The UMass President's Office Digital Experience team strives to ensure that all digital products, websites, and services meet the industry standards on digital accessibility. 1 in 4 people in America are either born with a disability or have acquired a disability. Disabilities can be apparent or non-apparent, so even when you do not see any colleagues with an apparent disability, you are often working alongside people with non-apparent disabilities, such as ADHD, color blindness, dyslexia, migraines, motion sickness, etc. 

Understanding digital accessibility and your role

The Office of Civil Rights defines accessibility as, "a person with a disability is afforded the opportunity to acquire the same information, engage in the same interactions, and enjoy the same services as a person without a disability in an equally effective and equally integrated manner, with substantially equivalent ease of use. The person with a disability must be able to obtain the information as fully, equally and independently as a person without a disability." Ways in which anyone can provide an equally effective experience can include: working with the Digital Experience team to purchase an accessible digital product; adding alt text to images for blind and low vision employees; designing animations that do not trigger seizures, migraines, motion sickness, and vertigo; or providing captions and a transcript for all videos and online meetings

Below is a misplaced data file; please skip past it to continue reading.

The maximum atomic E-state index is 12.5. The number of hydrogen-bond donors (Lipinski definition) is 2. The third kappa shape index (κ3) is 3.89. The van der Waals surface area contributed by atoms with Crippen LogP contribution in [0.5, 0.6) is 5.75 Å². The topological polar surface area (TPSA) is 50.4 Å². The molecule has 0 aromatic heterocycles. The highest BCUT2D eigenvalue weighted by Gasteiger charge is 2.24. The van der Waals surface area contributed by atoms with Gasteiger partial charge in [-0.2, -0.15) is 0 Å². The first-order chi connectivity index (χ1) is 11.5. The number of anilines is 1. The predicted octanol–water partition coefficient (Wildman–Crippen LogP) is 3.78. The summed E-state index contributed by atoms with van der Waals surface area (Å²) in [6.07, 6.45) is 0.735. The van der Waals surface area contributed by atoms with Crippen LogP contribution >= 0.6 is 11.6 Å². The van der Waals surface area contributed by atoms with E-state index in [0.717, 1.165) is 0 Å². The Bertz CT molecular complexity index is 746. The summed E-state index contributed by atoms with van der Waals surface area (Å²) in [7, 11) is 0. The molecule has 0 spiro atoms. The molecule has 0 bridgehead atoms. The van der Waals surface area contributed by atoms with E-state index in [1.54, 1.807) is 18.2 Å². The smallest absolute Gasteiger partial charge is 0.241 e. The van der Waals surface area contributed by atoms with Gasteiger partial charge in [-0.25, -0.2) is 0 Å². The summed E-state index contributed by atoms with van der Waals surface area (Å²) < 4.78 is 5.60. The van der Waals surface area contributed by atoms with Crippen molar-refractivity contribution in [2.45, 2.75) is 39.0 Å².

Accessibility is an essential skill for anyone to learn and is critical to consider with all forms of digital content, including digital documents, data analytics, website content, and social media posts. The resources below provide you with best practices on accessible content. 

Key Resources

Email being sent via a computer.

Write accessible emails

Learn how to incorporate accessibility best practices into emails. 

A woman sits on the ground working on a document.

Create accessible documents

Learn how to create accessible documents. 

A woman and man go through a checklist.

Create accessible web content

This checklist is for anyone managing UMass President's Office web content. 

A woman looks at her phone with social media icons all around her.

Create accessible social media posts

Learn how to create accessible social media posts, including why Camel Case is so important when writing hashtags. 

A computer monitor with data visualizations displayed.

Create accessible data visualizations

Learn about how to create accessible data visualizations, including color palette considerations and alternative formats. 

A woman attends an online meeting.

Provide accessible online events and meetings

Learn about accessibility best practices for online meetings.

An online training class with a certificate.

Develop accessible training content

Learn how to develop accessible training documents and how to deliver inclusive training courses.

A contract being signed.

Purchase accessible products and services

Learn about the accessible procurement process and integrate it into your department's digital products and services purchasing process. 

A computer and mobile device with web code and gears surrounding them.

Develop accessible code and design

Anyone that develops code or designs for products and services at the university should refer to these standards.